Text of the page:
The European Commission has invested 133 million euros, over eight thousand municipalities that have obtained the funds to create free wifi networks in public places.
Last year the call for tenders that marks the last chapter of Wifi4Eu, the aid program launched by the European Commission in 2018 to finance the installation of public and free wifi networks in the municipalities of the old continent. An overall plan of 133.9 million euros, 13 more so far compared to the 120 budgeted in 2017, which Brussels is already distributing, in the form of 15 thousand euros vouchers, among eight thousand municipalities of the 27 states of the Union, plus Iceland , Norway and Great Britain. Germany, Italy and Spain are the nations that have scrapped the largest number of bonuses so far. And according to the preliminary calculations of the last call, which awards 947 vouchers, Rome and Madrid will still be the most awarded.
From a European study on the level of digitization, municipalities are hungry for connections. In the last call, the requests were nine times higher than the vouchers available. And in all Wifi4Eu races, the funds disappeared in the blink of an eye. And “in countries such as Croatia, Bulgaria, Greece, Portugal and Lithuania, more than 70% of municipalities have won a voucher,” says Franco Accordino, head of the unit responsible for Wifi4Eu at the European Commission’s Directorate-General Connect.
The first hotspots in public places, such as municipal offices, libraries, squares, museums, health facilities and parks, have been turned on. Compared to the 2,800 municipalities that won the first call, dated November 2018, in Brussels there are 1,500 networks already completed or in the delivery phase. In Pila, in the province of Vercelli, the works for the 12 hotspots (between external and internal areas) were completed “in July 2019, in time to provide service to tourists last summer”, explains Mayor Enrico Cottura.
There are 8,067 vouchers assigned throughout Europe in the first three races, of which the second, with 3,442 awards, was the most substantial. After Germany, Italy and Spain, which have always obtained the best vouchers, the municipalities of France (787), Romania (617), Croatia (448) and Poland (443) have benefited in large numbers from Wifi4Eu. Iceland is at the bottom of the ranking, with five vouchers, preceded by Luxembourg (21), Denmark (28), Malta (30) and the United Kingdom (33).
In Italy, about 11% of municipalities have obtained a Wifi4Eu voucher. From small villages, such as Esino Lario (in the Lecco area) or Torresina (in the province of Vercelli), to the pearls of tourism and art, such as San Gimignano, Alberobello or Favignana, up to provincial capitals, such as L’Aquila, Catanzaro, Catania, Treviso and Sondrio. In the center of Valtellina, the 14 wifi hotspots, created by Rfcom Wireless, have been active since last October in a park and in the Mountain Museum in the Castle of Masegra.
The Lombard municipalities are those that have obtained the most aid (167), followed by the neighbors of Piedmont and those of Campania. At the level of the provinces, however, it is Cuneo that has received the most vouchers (53). One of the most attentive observers of the initiative comes from the area: Michele Pianetta, deputy mayor of Villanova Mondovì (among the winners) and vice president of the National Association of Italian Municipalities (Anci) of Piedmont. Then come the provinces of Salerno (37) and Bergamo (53). There are also those who have not applied: zero applications from the areas of Rovigo, Massa and Carrara, Prato, Arezzo, Ragusa, Sassari and Cagliari.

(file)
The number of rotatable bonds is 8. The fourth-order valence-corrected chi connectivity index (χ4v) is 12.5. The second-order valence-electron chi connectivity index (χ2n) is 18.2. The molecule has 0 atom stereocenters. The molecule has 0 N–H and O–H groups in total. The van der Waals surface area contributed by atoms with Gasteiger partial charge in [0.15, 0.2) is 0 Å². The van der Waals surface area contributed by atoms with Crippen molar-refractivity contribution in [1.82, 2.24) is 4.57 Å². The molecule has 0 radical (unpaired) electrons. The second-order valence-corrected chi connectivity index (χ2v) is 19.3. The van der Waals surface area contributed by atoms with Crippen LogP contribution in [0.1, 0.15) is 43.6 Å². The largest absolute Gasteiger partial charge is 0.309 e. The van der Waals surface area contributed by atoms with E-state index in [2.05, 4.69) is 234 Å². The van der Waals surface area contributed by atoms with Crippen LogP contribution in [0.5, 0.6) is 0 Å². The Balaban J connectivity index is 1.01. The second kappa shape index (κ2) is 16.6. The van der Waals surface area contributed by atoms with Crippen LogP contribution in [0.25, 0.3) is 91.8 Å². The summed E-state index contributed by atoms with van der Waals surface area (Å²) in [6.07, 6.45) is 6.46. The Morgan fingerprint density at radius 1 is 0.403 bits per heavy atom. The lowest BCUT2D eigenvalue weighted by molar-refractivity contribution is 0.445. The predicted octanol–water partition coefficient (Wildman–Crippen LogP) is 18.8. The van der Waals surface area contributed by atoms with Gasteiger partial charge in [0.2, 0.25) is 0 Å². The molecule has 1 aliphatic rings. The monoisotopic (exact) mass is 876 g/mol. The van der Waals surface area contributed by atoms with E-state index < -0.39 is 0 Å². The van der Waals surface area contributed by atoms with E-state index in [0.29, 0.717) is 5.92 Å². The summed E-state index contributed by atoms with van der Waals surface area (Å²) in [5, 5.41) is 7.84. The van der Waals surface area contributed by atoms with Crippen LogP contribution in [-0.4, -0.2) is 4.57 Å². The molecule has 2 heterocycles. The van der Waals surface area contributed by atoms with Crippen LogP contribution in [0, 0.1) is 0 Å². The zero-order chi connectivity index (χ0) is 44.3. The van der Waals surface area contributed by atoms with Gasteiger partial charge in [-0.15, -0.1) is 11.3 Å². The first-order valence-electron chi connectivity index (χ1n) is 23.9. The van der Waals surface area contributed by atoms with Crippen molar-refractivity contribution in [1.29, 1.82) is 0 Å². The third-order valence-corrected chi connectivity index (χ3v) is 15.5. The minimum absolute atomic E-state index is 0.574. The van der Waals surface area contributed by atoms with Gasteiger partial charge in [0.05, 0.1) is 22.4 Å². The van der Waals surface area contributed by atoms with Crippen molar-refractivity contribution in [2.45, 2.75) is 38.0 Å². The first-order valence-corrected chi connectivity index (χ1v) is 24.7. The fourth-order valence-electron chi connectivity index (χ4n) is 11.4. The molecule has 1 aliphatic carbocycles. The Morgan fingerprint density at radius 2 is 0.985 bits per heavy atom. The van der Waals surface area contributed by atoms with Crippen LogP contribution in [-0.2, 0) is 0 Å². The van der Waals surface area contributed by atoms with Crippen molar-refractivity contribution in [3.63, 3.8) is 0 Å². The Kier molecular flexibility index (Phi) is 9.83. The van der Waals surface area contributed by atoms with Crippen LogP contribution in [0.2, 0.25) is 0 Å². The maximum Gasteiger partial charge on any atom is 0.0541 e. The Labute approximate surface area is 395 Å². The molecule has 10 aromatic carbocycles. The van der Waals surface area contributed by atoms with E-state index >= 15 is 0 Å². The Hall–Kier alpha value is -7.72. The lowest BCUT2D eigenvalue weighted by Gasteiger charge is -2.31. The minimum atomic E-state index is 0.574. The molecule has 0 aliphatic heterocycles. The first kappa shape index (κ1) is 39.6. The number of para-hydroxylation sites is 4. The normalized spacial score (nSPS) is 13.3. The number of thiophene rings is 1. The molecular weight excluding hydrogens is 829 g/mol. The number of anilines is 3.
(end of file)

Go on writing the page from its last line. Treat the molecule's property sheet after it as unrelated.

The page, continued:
The Wifi4Eu tender was organized with a temperate “who comes first, best accommodates” system. So the vouchers were assigned to those who requested them first, but establishing a maximum and a minimum threshold for each country in order not to leave anyone speechless. The winning municipalities must offer an open network, without advertising or authentication, in a public place; guarantee at least 30 megabits per second (Mbps); use the identification mark; maintain service for three years. The voucher covers the hardware and software costs, while the telephone subscription and maintenance are paid by the town hall. In Segrate, for example, all the points where the public wifi service is provided are physically connected by optical fiber with a network owned by the Municipality.
The voucher winners, however, do not see the money. They choose an accredited supplier from Brussels, who after the works gets reimbursed directly from the Commission. The sum is fixed and “was established on the basis of a study of the European market from which it emerged as a fair price for the installation of 10 wifi access points”, explains Accordino. And since in the end “the average number of access points installed is higher than 10”, observes the expert, this shows that Wifi4Eu pushes investments in networks, so much so that “Municipalities are generally motivated to install a larger number of hotspots” .
The European program aims precisely to detach users from the need to grant data in exchange for access to a private network, such as those of shops or clubs. A rule that is the same throughout the Union. “In the city we already had a public wifi”, observes the deputy mayor of Bassano, but what changes with Wifi4Eu is that now “the service has all the features to become a single wifi at European level”.